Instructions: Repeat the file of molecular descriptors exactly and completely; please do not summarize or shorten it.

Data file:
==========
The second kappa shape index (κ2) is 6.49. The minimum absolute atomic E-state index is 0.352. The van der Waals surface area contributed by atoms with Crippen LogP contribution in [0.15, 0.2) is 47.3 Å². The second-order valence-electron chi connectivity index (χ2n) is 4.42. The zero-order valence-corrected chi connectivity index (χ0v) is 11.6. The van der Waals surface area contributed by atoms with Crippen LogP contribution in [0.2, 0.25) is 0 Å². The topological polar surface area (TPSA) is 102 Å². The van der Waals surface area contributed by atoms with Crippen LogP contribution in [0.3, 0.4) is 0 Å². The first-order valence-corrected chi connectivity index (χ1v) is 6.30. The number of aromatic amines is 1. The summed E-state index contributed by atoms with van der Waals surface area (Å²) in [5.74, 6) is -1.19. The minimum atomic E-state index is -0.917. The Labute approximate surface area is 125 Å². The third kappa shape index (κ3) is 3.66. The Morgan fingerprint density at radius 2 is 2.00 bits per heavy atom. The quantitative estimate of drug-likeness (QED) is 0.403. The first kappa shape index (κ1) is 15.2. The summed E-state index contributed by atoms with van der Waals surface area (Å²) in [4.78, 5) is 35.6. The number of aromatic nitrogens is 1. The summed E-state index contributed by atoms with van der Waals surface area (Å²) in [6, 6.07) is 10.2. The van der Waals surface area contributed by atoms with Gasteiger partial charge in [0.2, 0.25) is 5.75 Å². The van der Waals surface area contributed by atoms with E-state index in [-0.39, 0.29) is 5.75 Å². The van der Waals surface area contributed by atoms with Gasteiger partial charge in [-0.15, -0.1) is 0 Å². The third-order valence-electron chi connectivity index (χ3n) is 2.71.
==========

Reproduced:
The second kappa shape index (κ2) is 6.49. The minimum absolute atomic E-state index is 0.352. The van der Waals surface area contributed by atoms with Crippen LogP contribution in [0.15, 0.2) is 47.3 Å². The second-order valence-electron chi connectivity index (χ2n) is 4.42. The zero-order valence-corrected chi connectivity index (χ0v) is 11.6. The van der Waals surface area contributed by atoms with Crippen LogP contribution in [0.2, 0.25) is 0 Å². The topological polar surface area (TPSA) is 102 Å². The van der Waals surface area contributed by atoms with Crippen LogP contribution in [0.3, 0.4) is 0 Å². The first-order valence-corrected chi connectivity index (χ1v) is 6.30. The number of aromatic amines is 1. The summed E-state index contributed by atoms with van der Waals surface area (Å²) in [5.74, 6) is -1.19. The minimum atomic E-state index is -0.917. The Labute approximate surface area is 125 Å². The third kappa shape index (κ3) is 3.66. The Morgan fingerprint density at radius 2 is 2.00 bits per heavy atom. The quantitative estimate of drug-likeness (QED) is 0.403. The first kappa shape index (κ1) is 15.2. The summed E-state index contributed by atoms with van der Waals surface area (Å²) in [4.78, 5) is 35.6. The number of aromatic nitrogens is 1. The summed E-state index contributed by atoms with van der Waals surface area (Å²) in [6, 6.07) is 10.2. The van der Waals surface area contributed by atoms with Gasteiger partial charge in [0.2, 0.25) is 5.75 Å². The van der Waals surface area contributed by atoms with E-state index in [-0.39, 0.29) is 5.75 Å². The van der Waals surface area contributed by atoms with Gasteiger partial charge in [-0.15, -0.1) is 0 Å². The third-order valence-electron chi connectivity index (χ3n) is 2.71.